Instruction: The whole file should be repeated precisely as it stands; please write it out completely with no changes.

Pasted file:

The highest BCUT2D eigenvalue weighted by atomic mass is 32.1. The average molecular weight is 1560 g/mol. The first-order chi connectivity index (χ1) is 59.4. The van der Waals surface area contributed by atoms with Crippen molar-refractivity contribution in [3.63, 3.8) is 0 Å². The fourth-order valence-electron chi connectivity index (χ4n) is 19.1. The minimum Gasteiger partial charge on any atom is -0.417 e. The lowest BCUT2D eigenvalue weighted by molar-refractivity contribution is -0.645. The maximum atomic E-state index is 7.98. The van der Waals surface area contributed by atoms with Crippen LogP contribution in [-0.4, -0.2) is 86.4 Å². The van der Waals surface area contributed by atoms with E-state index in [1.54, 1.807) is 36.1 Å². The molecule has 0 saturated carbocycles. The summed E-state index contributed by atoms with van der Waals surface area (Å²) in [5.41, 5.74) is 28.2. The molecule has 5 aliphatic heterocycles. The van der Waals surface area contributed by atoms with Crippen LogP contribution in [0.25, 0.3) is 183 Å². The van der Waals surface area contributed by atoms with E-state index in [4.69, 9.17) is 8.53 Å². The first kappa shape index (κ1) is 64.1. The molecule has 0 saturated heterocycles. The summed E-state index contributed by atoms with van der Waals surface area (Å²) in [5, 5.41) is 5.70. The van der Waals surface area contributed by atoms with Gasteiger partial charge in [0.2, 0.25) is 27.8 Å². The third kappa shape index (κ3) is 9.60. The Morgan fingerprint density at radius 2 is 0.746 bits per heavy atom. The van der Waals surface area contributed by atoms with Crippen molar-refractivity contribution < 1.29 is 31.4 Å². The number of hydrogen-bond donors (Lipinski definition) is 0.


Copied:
The highest BCUT2D eigenvalue weighted by atomic mass is 32.1. The average molecular weight is 1560 g/mol. The first-order chi connectivity index (χ1) is 59.4. The van der Waals surface area contributed by atoms with Crippen molar-refractivity contribution in [3.63, 3.8) is 0 Å². The fourth-order valence-electron chi connectivity index (χ4n) is 19.1. The minimum Gasteiger partial charge on any atom is -0.417 e. The lowest BCUT2D eigenvalue weighted by molar-refractivity contribution is -0.645. The maximum atomic E-state index is 7.98. The van der Waals surface area contributed by atoms with Crippen LogP contribution in [-0.4, -0.2) is 86.4 Å². The van der Waals surface area contributed by atoms with E-state index in [1.54, 1.807) is 36.1 Å². The molecule has 0 saturated carbocycles. The summed E-state index contributed by atoms with van der Waals surface area (Å²) in [5.41, 5.74) is 28.2. The molecule has 5 aliphatic heterocycles. The van der Waals surface area contributed by atoms with Crippen LogP contribution in [0.25, 0.3) is 183 Å². The van der Waals surface area contributed by atoms with E-state index in [4.69, 9.17) is 8.53 Å². The first kappa shape index (κ1) is 64.1. The molecule has 0 saturated heterocycles. The summed E-state index contributed by atoms with van der Waals surface area (Å²) in [5, 5.41) is 5.70. The van der Waals surface area contributed by atoms with Gasteiger partial charge in [0.2, 0.25) is 27.8 Å². The third kappa shape index (κ3) is 9.60. The Morgan fingerprint density at radius 2 is 0.746 bits per heavy atom. The van der Waals surface area contributed by atoms with Crippen molar-refractivity contribution < 1.29 is 31.4 Å². The number of hydrogen-bond donors (Lipinski definition) is 0.